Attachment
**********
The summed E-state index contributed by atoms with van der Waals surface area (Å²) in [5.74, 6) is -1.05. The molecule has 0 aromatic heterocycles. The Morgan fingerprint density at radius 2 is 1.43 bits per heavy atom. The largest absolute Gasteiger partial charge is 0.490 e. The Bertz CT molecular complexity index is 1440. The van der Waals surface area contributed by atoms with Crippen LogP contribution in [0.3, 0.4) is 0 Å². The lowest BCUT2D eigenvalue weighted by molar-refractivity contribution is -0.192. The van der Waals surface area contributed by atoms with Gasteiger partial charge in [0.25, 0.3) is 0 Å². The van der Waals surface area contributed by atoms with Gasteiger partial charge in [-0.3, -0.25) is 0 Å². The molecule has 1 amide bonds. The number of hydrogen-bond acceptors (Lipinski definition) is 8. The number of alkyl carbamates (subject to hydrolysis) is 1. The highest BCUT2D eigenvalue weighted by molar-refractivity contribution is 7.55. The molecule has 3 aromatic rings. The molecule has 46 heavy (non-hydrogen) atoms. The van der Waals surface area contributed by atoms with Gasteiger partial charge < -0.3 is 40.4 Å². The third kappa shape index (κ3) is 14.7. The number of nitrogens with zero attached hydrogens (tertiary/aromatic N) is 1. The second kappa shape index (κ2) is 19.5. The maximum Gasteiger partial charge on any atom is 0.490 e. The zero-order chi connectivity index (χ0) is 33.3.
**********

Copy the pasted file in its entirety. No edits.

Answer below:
The summed E-state index contributed by atoms with van der Waals surface area (Å²) in [5.74, 6) is -1.05. The molecule has 0 aromatic heterocycles. The Morgan fingerprint density at radius 2 is 1.43 bits per heavy atom. The largest absolute Gasteiger partial charge is 0.490 e. The Bertz CT molecular complexity index is 1440. The van der Waals surface area contributed by atoms with Crippen LogP contribution in [0.3, 0.4) is 0 Å². The lowest BCUT2D eigenvalue weighted by molar-refractivity contribution is -0.192. The van der Waals surface area contributed by atoms with Gasteiger partial charge in [0.25, 0.3) is 0 Å². The van der Waals surface area contributed by atoms with Gasteiger partial charge in [-0.3, -0.25) is 0 Å². The molecule has 1 amide bonds. The number of hydrogen-bond acceptors (Lipinski definition) is 8. The number of alkyl carbamates (subject to hydrolysis) is 1. The highest BCUT2D eigenvalue weighted by molar-refractivity contribution is 7.55. The molecule has 3 aromatic rings. The molecule has 46 heavy (non-hydrogen) atoms. The van der Waals surface area contributed by atoms with Gasteiger partial charge < -0.3 is 40.4 Å². The third kappa shape index (κ3) is 14.7. The number of nitrogens with zero attached hydrogens (tertiary/aromatic N) is 1. The second kappa shape index (κ2) is 19.5. The maximum Gasteiger partial charge on any atom is 0.490 e. The zero-order chi connectivity index (χ0) is 33.3.